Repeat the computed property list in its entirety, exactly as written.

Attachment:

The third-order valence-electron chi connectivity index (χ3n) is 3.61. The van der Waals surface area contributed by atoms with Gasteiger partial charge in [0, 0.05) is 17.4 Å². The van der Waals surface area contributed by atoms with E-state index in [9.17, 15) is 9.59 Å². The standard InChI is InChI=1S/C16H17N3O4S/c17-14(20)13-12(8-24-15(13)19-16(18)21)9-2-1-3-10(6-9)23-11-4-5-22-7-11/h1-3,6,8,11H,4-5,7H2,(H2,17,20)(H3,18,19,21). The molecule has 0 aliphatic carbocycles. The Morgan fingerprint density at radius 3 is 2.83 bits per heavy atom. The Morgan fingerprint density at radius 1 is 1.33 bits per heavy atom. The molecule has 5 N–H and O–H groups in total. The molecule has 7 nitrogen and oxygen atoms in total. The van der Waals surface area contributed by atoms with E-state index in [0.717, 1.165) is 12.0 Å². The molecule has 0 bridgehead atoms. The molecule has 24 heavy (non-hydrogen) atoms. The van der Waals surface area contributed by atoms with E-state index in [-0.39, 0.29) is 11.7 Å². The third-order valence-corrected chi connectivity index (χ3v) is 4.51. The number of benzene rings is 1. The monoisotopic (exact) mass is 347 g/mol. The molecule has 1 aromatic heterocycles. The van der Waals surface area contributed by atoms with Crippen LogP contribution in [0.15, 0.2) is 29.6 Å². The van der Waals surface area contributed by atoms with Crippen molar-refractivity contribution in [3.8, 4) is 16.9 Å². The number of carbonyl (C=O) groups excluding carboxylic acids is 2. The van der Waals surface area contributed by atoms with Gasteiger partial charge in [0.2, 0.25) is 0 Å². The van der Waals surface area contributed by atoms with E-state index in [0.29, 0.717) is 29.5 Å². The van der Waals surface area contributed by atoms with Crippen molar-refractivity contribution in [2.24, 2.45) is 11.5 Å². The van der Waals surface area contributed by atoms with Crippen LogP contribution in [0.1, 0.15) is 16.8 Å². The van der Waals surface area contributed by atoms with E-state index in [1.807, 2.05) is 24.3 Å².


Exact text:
The third-order valence-electron chi connectivity index (χ3n) is 3.61. The van der Waals surface area contributed by atoms with Gasteiger partial charge in [0, 0.05) is 17.4 Å². The van der Waals surface area contributed by atoms with E-state index in [9.17, 15) is 9.59 Å². The standard InChI is InChI=1S/C16H17N3O4S/c17-14(20)13-12(8-24-15(13)19-16(18)21)9-2-1-3-10(6-9)23-11-4-5-22-7-11/h1-3,6,8,11H,4-5,7H2,(H2,17,20)(H3,18,19,21). The molecule has 0 aliphatic carbocycles. The Morgan fingerprint density at radius 3 is 2.83 bits per heavy atom. The Morgan fingerprint density at radius 1 is 1.33 bits per heavy atom. The molecule has 5 N–H and O–H groups in total. The molecule has 7 nitrogen and oxygen atoms in total. The van der Waals surface area contributed by atoms with E-state index in [0.717, 1.165) is 12.0 Å². The molecule has 0 bridgehead atoms. The molecule has 24 heavy (non-hydrogen) atoms. The van der Waals surface area contributed by atoms with E-state index in [-0.39, 0.29) is 11.7 Å². The third-order valence-corrected chi connectivity index (χ3v) is 4.51. The number of benzene rings is 1. The monoisotopic (exact) mass is 347 g/mol. The molecule has 1 aromatic heterocycles. The van der Waals surface area contributed by atoms with Crippen LogP contribution in [0.15, 0.2) is 29.6 Å². The van der Waals surface area contributed by atoms with Crippen molar-refractivity contribution in [3.8, 4) is 16.9 Å². The number of carbonyl (C=O) groups excluding carboxylic acids is 2. The van der Waals surface area contributed by atoms with Gasteiger partial charge in [0.2, 0.25) is 0 Å². The van der Waals surface area contributed by atoms with E-state index in [0.29, 0.717) is 29.5 Å². The van der Waals surface area contributed by atoms with Crippen molar-refractivity contribution in [2.24, 2.45) is 11.5 Å². The van der Waals surface area contributed by atoms with Crippen LogP contribution in [0.1, 0.15) is 16.8 Å². The van der Waals surface area contributed by atoms with E-state index in [1.807, 2.05) is 24.3 Å².